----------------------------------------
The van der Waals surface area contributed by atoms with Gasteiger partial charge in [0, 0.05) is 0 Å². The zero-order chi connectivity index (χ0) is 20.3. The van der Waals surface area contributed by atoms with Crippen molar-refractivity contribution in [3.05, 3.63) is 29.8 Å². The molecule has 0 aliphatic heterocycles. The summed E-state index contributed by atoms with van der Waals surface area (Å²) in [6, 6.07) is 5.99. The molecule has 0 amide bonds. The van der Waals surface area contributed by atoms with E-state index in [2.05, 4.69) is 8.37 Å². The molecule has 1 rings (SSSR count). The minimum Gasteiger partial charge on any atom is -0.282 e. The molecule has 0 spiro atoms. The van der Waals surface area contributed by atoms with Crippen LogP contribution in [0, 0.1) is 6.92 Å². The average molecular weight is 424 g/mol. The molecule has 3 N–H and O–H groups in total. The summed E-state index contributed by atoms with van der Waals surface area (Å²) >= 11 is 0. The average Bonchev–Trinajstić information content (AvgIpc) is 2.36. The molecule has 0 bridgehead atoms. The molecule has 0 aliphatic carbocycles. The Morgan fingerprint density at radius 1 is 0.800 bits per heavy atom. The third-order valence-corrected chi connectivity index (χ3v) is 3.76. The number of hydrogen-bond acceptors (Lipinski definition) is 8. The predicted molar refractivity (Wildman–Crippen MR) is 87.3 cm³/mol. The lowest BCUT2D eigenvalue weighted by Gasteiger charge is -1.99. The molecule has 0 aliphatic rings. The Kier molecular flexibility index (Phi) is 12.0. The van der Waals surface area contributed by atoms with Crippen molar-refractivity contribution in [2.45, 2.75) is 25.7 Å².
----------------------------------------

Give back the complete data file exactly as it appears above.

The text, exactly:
The van der Waals surface area contributed by atoms with Gasteiger partial charge in [0, 0.05) is 0 Å². The zero-order chi connectivity index (χ0) is 20.3. The van der Waals surface area contributed by atoms with Crippen molar-refractivity contribution in [3.05, 3.63) is 29.8 Å². The molecule has 0 aliphatic heterocycles. The summed E-state index contributed by atoms with van der Waals surface area (Å²) in [6, 6.07) is 5.99. The molecule has 0 amide bonds. The van der Waals surface area contributed by atoms with E-state index in [2.05, 4.69) is 8.37 Å². The molecule has 1 rings (SSSR count). The minimum Gasteiger partial charge on any atom is -0.282 e. The molecule has 0 spiro atoms. The van der Waals surface area contributed by atoms with Crippen LogP contribution in [0, 0.1) is 6.92 Å². The average molecular weight is 424 g/mol. The molecule has 3 N–H and O–H groups in total. The summed E-state index contributed by atoms with van der Waals surface area (Å²) >= 11 is 0. The average Bonchev–Trinajstić information content (AvgIpc) is 2.36. The molecule has 0 bridgehead atoms. The molecule has 0 aliphatic carbocycles. The Morgan fingerprint density at radius 1 is 0.800 bits per heavy atom. The third-order valence-corrected chi connectivity index (χ3v) is 3.76. The number of hydrogen-bond acceptors (Lipinski definition) is 8. The predicted molar refractivity (Wildman–Crippen MR) is 87.3 cm³/mol. The lowest BCUT2D eigenvalue weighted by Gasteiger charge is -1.99. The molecule has 0 aliphatic rings. The Kier molecular flexibility index (Phi) is 12.0. The van der Waals surface area contributed by atoms with Crippen molar-refractivity contribution in [2.45, 2.75) is 25.7 Å².